A worker is supposed to work for eight hours as per the Labour Act while the Road Transport Act says that the government can fix working hours and interval time for the workers by issuing gazette notification but such gazette is yet to be issued.
The transport workers can be required or be allowed to work overtime subject to getting allowance having double rate of basic wages, dearness allowance and ad-hoc or interim wages, if any, as per sections 100 and 108 of the Labour Act that was enacted in 2006 repealing 25 laws relating to labour relations.
The law stipulated that a worker can be required or be allowed to work overtime for 12 hours in a week and the overtime work of the transport workers must not exceed 150 hours in a year.
However, the transport workers do not get any overtime allowance even though they have to work for 12 to 26 hours unremittingly.
"The word 'paid leave' cannot be found in the dictionary of transport workers," said Arif Ali, a driver of Welcome City Service plying on the route Savar-Motijheel, adding that the transport workers even have to ply during Eid, Puja, Pahela Baishakh and other festivals for wages and they cannot get any festival bonus.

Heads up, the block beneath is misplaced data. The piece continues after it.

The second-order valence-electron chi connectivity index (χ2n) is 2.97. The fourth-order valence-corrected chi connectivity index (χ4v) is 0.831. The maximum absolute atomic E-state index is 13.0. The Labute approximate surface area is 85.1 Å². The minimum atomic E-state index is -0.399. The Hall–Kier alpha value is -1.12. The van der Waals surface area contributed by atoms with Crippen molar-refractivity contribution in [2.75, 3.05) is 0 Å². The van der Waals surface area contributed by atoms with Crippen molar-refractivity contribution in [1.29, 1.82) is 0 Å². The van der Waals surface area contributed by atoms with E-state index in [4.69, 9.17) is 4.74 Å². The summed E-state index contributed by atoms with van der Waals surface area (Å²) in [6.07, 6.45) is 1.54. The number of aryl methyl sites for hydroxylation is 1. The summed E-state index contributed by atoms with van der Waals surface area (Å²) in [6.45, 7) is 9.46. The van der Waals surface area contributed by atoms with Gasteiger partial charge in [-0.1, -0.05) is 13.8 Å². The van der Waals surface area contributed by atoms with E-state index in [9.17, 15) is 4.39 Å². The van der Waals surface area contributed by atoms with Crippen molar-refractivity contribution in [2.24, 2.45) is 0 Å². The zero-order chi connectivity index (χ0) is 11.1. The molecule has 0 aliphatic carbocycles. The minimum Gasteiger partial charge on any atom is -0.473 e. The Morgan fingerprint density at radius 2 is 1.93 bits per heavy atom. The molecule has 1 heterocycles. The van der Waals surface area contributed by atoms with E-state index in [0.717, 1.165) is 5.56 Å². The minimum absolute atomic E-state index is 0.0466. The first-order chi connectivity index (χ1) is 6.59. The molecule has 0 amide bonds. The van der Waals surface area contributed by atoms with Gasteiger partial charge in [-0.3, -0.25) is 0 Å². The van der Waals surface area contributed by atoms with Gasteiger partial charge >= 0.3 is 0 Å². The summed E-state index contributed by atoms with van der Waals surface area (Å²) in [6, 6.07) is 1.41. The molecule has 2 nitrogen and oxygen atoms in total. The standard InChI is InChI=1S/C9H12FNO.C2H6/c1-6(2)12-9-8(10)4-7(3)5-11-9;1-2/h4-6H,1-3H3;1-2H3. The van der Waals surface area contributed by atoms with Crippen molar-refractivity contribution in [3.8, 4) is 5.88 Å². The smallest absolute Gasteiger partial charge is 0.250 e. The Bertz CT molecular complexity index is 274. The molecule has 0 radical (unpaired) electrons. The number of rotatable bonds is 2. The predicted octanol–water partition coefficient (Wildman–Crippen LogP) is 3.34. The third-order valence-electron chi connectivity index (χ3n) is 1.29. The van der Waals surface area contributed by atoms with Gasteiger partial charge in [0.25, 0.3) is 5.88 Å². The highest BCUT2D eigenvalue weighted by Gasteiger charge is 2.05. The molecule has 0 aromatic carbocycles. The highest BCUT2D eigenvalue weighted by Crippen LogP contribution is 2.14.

However, as per the Labour Act, a transport worker is legally entitled to fully-paid leaves for at least 106 days which include 53 weekly holidays, 18-day annual leave, 14-day sick leave, 10-day casual leave and 11-day festival leave.
The new RTA Act provisioned that for getting professional driving licence, one must be 21 years old and he must have passed the eight grade or equivalent exams. The law also provisioned that a conductor, who realizes fare and manages commuters, must also have professional licence.
According to transport workers, the provision of professional licence is very harsh and if the government wants to implement it, many will have to remain idle and ultimately people will have to suffer.
Moreover, obtaining licence in the reality of Bangladesh is so troublesome as minimum Tk 10,000 to Tk 20,000 have to be paid as speed money for getting the driving licence, filling up the qualifications as stipulated will not help in getting the licence.